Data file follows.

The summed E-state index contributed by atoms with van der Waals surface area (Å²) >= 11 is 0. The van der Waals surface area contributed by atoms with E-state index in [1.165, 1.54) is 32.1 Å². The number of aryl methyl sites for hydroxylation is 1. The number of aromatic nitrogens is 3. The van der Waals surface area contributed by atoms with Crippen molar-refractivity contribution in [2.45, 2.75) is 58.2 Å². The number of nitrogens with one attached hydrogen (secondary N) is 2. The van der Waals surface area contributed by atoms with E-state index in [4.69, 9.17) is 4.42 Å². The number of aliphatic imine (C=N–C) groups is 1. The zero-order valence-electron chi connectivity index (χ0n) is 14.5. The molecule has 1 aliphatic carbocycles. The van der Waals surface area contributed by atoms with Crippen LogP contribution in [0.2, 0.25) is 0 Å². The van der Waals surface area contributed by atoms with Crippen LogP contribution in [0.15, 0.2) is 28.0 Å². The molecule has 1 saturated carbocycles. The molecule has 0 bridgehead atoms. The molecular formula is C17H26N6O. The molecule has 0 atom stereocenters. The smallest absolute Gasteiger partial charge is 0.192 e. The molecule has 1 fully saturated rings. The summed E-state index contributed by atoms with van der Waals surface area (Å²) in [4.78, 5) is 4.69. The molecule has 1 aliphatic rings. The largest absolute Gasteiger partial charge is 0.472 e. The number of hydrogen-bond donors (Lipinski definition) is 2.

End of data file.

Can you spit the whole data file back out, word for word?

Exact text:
The summed E-state index contributed by atoms with van der Waals surface area (Å²) >= 11 is 0. The van der Waals surface area contributed by atoms with E-state index in [1.165, 1.54) is 32.1 Å². The number of aryl methyl sites for hydroxylation is 1. The number of aromatic nitrogens is 3. The van der Waals surface area contributed by atoms with Crippen molar-refractivity contribution in [2.45, 2.75) is 58.2 Å². The number of nitrogens with one attached hydrogen (secondary N) is 2. The van der Waals surface area contributed by atoms with E-state index in [4.69, 9.17) is 4.42 Å². The number of aliphatic imine (C=N–C) groups is 1. The zero-order valence-electron chi connectivity index (χ0n) is 14.5. The molecule has 1 aliphatic carbocycles. The van der Waals surface area contributed by atoms with Crippen LogP contribution in [0.2, 0.25) is 0 Å². The van der Waals surface area contributed by atoms with Crippen LogP contribution in [0.15, 0.2) is 28.0 Å². The molecule has 1 saturated carbocycles. The molecule has 0 bridgehead atoms. The molecular formula is C17H26N6O. The molecule has 0 atom stereocenters. The smallest absolute Gasteiger partial charge is 0.192 e. The molecule has 1 fully saturated rings. The summed E-state index contributed by atoms with van der Waals surface area (Å²) in [4.78, 5) is 4.69. The molecule has 1 aliphatic rings. The largest absolute Gasteiger partial charge is 0.472 e. The number of hydrogen-bond donors (Lipinski definition) is 2.